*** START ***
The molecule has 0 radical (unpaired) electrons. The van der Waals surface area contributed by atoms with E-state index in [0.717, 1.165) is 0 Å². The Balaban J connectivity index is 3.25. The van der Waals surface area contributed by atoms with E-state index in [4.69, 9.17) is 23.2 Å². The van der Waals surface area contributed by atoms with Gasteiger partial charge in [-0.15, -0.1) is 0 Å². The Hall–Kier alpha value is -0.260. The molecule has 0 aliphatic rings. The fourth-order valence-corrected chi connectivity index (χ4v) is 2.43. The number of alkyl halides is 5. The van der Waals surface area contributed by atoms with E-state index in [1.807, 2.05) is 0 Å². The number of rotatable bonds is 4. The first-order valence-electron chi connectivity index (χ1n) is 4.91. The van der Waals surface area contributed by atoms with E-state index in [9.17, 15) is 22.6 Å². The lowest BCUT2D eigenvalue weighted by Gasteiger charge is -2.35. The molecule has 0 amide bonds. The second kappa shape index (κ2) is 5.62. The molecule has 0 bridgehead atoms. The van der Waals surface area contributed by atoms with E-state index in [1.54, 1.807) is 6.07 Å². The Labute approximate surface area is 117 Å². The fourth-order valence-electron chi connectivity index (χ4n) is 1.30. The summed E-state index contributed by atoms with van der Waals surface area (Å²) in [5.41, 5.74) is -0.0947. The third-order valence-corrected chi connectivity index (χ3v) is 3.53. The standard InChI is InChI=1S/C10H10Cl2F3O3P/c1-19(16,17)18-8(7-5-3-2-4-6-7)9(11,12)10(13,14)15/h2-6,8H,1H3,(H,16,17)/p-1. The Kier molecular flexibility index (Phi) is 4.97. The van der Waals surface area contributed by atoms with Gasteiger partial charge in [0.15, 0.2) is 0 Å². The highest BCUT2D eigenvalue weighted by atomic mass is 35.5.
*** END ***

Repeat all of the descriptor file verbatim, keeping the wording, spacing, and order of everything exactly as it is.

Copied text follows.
The molecule has 0 radical (unpaired) electrons. The van der Waals surface area contributed by atoms with E-state index in [0.717, 1.165) is 0 Å². The Balaban J connectivity index is 3.25. The van der Waals surface area contributed by atoms with E-state index in [4.69, 9.17) is 23.2 Å². The van der Waals surface area contributed by atoms with Gasteiger partial charge in [-0.15, -0.1) is 0 Å². The Hall–Kier alpha value is -0.260. The molecule has 0 aliphatic rings. The fourth-order valence-corrected chi connectivity index (χ4v) is 2.43. The number of alkyl halides is 5. The van der Waals surface area contributed by atoms with E-state index in [1.807, 2.05) is 0 Å². The number of rotatable bonds is 4. The first-order valence-electron chi connectivity index (χ1n) is 4.91. The van der Waals surface area contributed by atoms with E-state index in [9.17, 15) is 22.6 Å². The lowest BCUT2D eigenvalue weighted by Gasteiger charge is -2.35. The molecule has 0 amide bonds. The second kappa shape index (κ2) is 5.62. The molecule has 0 bridgehead atoms. The van der Waals surface area contributed by atoms with E-state index in [1.54, 1.807) is 6.07 Å². The Labute approximate surface area is 117 Å². The fourth-order valence-electron chi connectivity index (χ4n) is 1.30. The summed E-state index contributed by atoms with van der Waals surface area (Å²) in [5.41, 5.74) is -0.0947. The third-order valence-corrected chi connectivity index (χ3v) is 3.53. The standard InChI is InChI=1S/C10H10Cl2F3O3P/c1-19(16,17)18-8(7-5-3-2-4-6-7)9(11,12)10(13,14)15/h2-6,8H,1H3,(H,16,17)/p-1. The Kier molecular flexibility index (Phi) is 4.97. The van der Waals surface area contributed by atoms with Gasteiger partial charge in [0.15, 0.2) is 0 Å². The highest BCUT2D eigenvalue weighted by atomic mass is 35.5.